Adventuring – the basics. Part 1

Adventuring – the basics

It all starts with an idea, that little nub of a seed gets in your head and stays there.  Over time it grows, with the mental energy keeping you awake at night, until one day you realise it’s got you! There’s no real way back now, the excitement, the possibility and the very idea of it brings a wry smile to your face – and everything you do in life starts to revolve around the adventure ahead!stripey-hills

And this is the best bit, it doesn’t matter how big the adventure is, how trifling on the grand scheme of things, or even how safe it seems – its YOUR adventure and it’s starting to power your life!

I’m going to try to help out would-be adventurers a little with a few snippets of experience that might make your own adventures more likely to happen.

You see the trickiest part of an adventure is getting to the start point with the adventure still enact, too often we are forced to cancel or postpone (which sadly can mean cancel but with more letters in it) because something didn’t work out right, the weather changed,  or we simply realised that we didn’t want to do it after all.

So step 1 in adventuring is to….Make sure you actually want to do it!Route Overview

There is no point getting all excited about climbing Everest if you don’t like the cold. Similarly, if the thought of sitting on a saddle for 20 hours a day only fills you with dread then perhaps riding across America in 10 days isn’t your forte in life (no matte how cool it sounds!)

There doesn’t need to be a reason to do your adventure, sometimes adventure is all the reason you need – but you will have to want to do it.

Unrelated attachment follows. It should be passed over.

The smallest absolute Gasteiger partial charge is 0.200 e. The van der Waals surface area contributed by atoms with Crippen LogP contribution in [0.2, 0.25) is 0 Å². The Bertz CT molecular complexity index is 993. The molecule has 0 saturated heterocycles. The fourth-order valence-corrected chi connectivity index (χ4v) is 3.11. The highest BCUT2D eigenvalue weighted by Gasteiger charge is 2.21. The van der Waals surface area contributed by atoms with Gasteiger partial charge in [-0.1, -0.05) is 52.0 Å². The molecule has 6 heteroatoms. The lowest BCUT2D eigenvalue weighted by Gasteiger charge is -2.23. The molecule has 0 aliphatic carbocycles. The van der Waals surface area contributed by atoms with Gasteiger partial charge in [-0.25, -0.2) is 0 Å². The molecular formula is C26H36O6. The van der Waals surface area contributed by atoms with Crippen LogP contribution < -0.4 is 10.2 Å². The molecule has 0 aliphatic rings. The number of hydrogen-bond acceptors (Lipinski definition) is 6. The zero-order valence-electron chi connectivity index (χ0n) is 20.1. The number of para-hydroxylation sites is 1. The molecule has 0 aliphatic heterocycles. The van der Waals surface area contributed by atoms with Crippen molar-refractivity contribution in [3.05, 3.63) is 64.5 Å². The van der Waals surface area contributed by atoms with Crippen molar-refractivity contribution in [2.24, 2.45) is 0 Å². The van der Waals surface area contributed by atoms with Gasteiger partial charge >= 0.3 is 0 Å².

Step 2 is, I think, Can you do it?Approaching J-O-G

Not as straightforward a question as you may think…. legally can it be done (it’s easier to ask for forgiveness than permission <not always safe though…>), has it been done before, can you afford the time away from family,friends, WORK! How much will it cost?

Are you fit enough?

Now the great thing about nearly all of these questions is that you can work on them!

When I rode LeJoGle (Lands-end to John O’groats and back) in 10 days, I didn’t even own a bike when the idea was in my head, I had zero concept of the distances involved, the logistics or the fitness levels required but I had Step 1 and I could work on all the parts of Step 2!

Fitness should never be something to stop an adventure, simply set a date for the adventure when the fitness levels will allow – the sooner the date the more the challenge – the bigger the challenge the greater the thrill but also the greater the risk of failure – there’s a fine line to walk at that point!

Is it a solo challenge or a team one, can you find a team? – can they get the time away?

The bigger the challenge, the more moving parts are involved and the more complex it gets the higher the risk of it not getting to the starting point!

Step 3 – Not Everything has to EPIC!!!!!!Mini Adventure21

In this day and age of global crossings, 10 day Ironmans (‘cos 1 isn’t enough obviously!) and Ultra-this and Ultra-that we can lose sight of what an adventure is – to me it’s something out of my obvious comfort zone, a little bit different and something to add a little sparkle to my day1

So I will give you an example —-> Peak District Camping!


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